WeChat permeates even the field of work, as it is the uniform platform for communication for most companies in China. It has comprehensive functions such as file sharing, group discussions and company updates via Moments. This makes it a direct competitor for Weibo, a wildly popular social media platform (an equivalent of Facebook, if you would) launched two years before WeChat.
WeChat Moments also provide opportunities for local advertising. Launched in November 2016, this allows brands to market and promote their activities – all within the app. This integration really changes the game for marketers as they reach a wide base of customers whose lives revolve around usage of the WeChat app.
From a global perspective, WeChat’s strategy in Europe interestingly does not target on acquiring new users. It looks at advocating WeChat’s financial transaction and marketing capabilities to enhance the connectivity and reach of various businesses to Chinese consumers. This comes as the WeChat wallet expands its options to incorporate ride hailing services, shopping and retail, books and movies and entertainment, travel and hotels, and more. It is also making use of artificial intelligence (AI) and exploring its potential with gaming as a start.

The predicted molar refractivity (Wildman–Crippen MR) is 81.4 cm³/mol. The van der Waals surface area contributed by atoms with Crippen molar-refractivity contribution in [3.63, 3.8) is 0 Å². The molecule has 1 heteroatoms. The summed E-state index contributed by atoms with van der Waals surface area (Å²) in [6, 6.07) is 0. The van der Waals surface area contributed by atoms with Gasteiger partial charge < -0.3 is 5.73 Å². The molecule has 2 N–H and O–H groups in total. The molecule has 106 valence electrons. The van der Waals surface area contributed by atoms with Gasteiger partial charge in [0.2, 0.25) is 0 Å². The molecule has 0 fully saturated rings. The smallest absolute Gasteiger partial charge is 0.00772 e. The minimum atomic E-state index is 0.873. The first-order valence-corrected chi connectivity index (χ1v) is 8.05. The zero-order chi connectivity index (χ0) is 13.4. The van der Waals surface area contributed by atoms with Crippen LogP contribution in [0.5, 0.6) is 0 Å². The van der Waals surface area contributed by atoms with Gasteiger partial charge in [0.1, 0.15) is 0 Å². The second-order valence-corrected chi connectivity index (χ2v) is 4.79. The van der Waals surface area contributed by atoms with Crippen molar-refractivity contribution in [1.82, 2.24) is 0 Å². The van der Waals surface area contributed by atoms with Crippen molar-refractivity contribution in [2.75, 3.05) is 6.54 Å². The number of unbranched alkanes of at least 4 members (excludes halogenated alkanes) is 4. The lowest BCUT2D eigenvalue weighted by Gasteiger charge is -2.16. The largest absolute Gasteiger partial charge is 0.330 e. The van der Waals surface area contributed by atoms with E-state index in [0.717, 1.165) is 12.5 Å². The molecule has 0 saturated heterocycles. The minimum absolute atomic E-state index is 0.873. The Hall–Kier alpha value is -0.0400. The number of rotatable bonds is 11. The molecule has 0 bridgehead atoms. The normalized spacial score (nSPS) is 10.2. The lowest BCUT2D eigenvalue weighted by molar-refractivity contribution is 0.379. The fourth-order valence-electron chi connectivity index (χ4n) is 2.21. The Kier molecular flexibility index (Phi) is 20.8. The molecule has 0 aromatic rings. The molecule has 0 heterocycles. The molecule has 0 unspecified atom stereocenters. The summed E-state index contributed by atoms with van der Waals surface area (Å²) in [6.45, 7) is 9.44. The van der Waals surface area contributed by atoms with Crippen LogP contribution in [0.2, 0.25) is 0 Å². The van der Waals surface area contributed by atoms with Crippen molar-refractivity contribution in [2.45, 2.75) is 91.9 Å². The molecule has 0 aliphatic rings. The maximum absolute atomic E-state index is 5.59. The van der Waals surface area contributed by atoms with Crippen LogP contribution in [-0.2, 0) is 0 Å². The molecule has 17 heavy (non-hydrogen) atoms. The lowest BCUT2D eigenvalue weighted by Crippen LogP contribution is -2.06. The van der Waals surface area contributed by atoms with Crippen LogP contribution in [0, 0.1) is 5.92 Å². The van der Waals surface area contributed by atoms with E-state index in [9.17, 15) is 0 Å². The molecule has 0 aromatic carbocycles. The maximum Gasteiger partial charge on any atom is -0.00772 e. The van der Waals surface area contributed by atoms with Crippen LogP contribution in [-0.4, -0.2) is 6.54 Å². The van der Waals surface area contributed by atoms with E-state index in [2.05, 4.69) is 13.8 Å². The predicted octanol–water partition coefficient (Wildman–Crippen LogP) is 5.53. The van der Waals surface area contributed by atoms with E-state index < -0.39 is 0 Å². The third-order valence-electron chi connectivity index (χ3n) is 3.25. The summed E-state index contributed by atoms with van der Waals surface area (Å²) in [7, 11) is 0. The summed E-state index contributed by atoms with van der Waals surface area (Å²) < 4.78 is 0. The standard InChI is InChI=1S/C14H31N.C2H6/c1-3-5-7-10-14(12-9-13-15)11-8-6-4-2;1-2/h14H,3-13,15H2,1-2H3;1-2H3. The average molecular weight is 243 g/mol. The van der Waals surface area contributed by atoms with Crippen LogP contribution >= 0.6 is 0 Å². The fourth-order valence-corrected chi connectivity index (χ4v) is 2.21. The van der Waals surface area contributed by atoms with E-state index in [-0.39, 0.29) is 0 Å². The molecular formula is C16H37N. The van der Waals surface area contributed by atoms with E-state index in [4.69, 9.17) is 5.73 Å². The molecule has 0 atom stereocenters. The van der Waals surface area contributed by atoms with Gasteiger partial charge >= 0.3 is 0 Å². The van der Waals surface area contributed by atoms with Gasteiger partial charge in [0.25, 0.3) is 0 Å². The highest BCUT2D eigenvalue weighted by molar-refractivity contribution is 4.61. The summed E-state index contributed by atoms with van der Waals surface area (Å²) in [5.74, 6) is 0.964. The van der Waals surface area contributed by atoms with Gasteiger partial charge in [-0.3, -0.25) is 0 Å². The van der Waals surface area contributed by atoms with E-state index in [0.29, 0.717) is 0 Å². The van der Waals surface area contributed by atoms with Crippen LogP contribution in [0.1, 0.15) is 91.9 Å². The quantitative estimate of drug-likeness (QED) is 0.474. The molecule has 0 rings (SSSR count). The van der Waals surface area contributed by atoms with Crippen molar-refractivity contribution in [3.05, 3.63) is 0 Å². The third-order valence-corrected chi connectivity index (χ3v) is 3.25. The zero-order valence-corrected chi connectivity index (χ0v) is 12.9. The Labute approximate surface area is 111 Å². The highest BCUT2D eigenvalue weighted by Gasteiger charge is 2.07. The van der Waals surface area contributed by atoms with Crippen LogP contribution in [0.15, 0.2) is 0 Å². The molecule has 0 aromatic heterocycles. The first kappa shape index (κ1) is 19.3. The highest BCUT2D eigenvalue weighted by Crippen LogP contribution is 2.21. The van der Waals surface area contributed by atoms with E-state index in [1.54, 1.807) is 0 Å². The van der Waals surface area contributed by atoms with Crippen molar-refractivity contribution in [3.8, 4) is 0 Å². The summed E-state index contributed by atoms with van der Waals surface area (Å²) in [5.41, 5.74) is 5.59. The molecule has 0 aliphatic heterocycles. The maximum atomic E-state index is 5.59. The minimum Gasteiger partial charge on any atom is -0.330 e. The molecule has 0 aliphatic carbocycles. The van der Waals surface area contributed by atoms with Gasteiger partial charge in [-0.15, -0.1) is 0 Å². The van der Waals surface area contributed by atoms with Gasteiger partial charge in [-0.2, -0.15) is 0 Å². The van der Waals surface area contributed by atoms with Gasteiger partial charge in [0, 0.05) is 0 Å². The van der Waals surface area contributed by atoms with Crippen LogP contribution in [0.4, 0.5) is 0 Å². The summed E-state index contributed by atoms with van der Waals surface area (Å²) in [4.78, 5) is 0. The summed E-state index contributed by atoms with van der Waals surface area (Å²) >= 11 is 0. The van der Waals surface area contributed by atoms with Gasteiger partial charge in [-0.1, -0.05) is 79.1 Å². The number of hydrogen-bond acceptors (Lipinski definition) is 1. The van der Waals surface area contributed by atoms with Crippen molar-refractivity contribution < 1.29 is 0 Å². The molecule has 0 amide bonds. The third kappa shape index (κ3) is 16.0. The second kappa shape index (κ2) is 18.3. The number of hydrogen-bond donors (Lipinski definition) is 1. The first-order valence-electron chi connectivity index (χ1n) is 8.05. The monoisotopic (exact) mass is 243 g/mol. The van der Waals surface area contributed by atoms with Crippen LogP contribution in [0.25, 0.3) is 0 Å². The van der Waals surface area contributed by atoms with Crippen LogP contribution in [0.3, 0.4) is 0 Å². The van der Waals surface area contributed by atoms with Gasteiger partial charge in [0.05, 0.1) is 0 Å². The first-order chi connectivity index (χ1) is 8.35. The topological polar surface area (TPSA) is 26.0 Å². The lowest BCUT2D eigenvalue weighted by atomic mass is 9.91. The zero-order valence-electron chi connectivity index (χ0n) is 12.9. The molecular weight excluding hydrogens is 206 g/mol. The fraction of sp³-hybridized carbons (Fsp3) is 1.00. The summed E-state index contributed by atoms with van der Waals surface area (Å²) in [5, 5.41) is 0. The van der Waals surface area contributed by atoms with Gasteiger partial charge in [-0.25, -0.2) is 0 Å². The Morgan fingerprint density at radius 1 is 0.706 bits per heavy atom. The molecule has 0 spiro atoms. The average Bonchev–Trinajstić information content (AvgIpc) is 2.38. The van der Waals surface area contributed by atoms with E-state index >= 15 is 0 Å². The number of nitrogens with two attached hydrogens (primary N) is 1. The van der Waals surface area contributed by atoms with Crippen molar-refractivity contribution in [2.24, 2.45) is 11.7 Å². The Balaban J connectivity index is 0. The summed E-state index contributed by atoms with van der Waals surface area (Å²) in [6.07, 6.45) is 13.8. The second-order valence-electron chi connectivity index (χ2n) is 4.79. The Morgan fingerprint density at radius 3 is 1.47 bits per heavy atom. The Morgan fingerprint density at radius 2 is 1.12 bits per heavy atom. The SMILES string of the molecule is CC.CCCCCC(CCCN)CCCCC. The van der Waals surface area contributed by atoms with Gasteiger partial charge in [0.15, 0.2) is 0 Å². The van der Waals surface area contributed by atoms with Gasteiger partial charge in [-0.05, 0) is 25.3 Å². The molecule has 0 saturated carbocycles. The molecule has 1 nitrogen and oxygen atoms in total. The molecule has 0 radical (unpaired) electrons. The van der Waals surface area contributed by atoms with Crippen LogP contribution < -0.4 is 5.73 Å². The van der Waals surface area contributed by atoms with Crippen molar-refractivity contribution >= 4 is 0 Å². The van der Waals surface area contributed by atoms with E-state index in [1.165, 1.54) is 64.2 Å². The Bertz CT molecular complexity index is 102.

WeChat Pay revolutionizes the way payments are made. Being an e-wallet as part of such a comprehensive app that is central to everyday living, WeChat Pay presents rewarding wealth opportunities such as the provision of online loans and investments and financial management products. For Tencent (and competitor Alipay in this regard), it has set its sights beyond China to bring this payment innovation worldwide. Businesses and merchants have welcomed this payment system, which makes sense with the sheer number of Chinese tourists everywhere, with their overseas tourism spending totalling a record $261 billion in 2016.